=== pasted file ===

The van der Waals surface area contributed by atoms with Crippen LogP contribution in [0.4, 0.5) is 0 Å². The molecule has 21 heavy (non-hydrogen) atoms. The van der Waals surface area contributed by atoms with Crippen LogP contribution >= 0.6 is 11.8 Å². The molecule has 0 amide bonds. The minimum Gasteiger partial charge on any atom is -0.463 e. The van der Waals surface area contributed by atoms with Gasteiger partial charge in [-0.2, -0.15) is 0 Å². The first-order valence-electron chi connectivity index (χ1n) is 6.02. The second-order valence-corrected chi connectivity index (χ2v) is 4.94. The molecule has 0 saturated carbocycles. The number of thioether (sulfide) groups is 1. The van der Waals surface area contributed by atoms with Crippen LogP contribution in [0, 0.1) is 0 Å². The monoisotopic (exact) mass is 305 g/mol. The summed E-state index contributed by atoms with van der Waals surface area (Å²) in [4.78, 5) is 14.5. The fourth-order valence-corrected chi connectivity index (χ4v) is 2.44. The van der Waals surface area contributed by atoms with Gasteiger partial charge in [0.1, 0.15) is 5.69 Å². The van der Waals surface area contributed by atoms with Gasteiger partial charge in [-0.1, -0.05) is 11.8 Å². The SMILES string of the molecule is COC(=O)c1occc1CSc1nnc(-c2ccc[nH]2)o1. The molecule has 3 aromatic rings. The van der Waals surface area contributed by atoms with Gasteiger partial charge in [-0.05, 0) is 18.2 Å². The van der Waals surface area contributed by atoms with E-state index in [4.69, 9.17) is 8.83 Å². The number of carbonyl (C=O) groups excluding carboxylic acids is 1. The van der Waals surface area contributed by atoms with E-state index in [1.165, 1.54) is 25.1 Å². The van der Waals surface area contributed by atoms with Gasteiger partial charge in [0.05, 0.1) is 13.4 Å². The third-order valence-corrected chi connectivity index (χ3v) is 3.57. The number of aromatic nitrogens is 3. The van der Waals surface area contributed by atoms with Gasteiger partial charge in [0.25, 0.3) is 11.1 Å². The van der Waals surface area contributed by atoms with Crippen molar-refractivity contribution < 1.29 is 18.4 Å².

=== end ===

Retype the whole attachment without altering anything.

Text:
The van der Waals surface area contributed by atoms with Crippen LogP contribution in [0.4, 0.5) is 0 Å². The molecule has 21 heavy (non-hydrogen) atoms. The van der Waals surface area contributed by atoms with Crippen LogP contribution >= 0.6 is 11.8 Å². The molecule has 0 amide bonds. The minimum Gasteiger partial charge on any atom is -0.463 e. The van der Waals surface area contributed by atoms with Gasteiger partial charge in [-0.2, -0.15) is 0 Å². The first-order valence-electron chi connectivity index (χ1n) is 6.02. The second-order valence-corrected chi connectivity index (χ2v) is 4.94. The molecule has 0 saturated carbocycles. The number of thioether (sulfide) groups is 1. The van der Waals surface area contributed by atoms with Crippen LogP contribution in [0, 0.1) is 0 Å². The monoisotopic (exact) mass is 305 g/mol. The summed E-state index contributed by atoms with van der Waals surface area (Å²) in [4.78, 5) is 14.5. The fourth-order valence-corrected chi connectivity index (χ4v) is 2.44. The van der Waals surface area contributed by atoms with Gasteiger partial charge in [0.1, 0.15) is 5.69 Å². The van der Waals surface area contributed by atoms with Gasteiger partial charge in [-0.1, -0.05) is 11.8 Å². The SMILES string of the molecule is COC(=O)c1occc1CSc1nnc(-c2ccc[nH]2)o1. The molecule has 3 aromatic rings. The van der Waals surface area contributed by atoms with Gasteiger partial charge in [-0.05, 0) is 18.2 Å². The van der Waals surface area contributed by atoms with E-state index in [4.69, 9.17) is 8.83 Å². The number of carbonyl (C=O) groups excluding carboxylic acids is 1. The van der Waals surface area contributed by atoms with E-state index in [1.165, 1.54) is 25.1 Å². The van der Waals surface area contributed by atoms with Gasteiger partial charge in [0.05, 0.1) is 13.4 Å². The third-order valence-corrected chi connectivity index (χ3v) is 3.57. The number of aromatic nitrogens is 3. The van der Waals surface area contributed by atoms with Gasteiger partial charge in [0.25, 0.3) is 11.1 Å². The van der Waals surface area contributed by atoms with Crippen molar-refractivity contribution < 1.29 is 18.4 Å².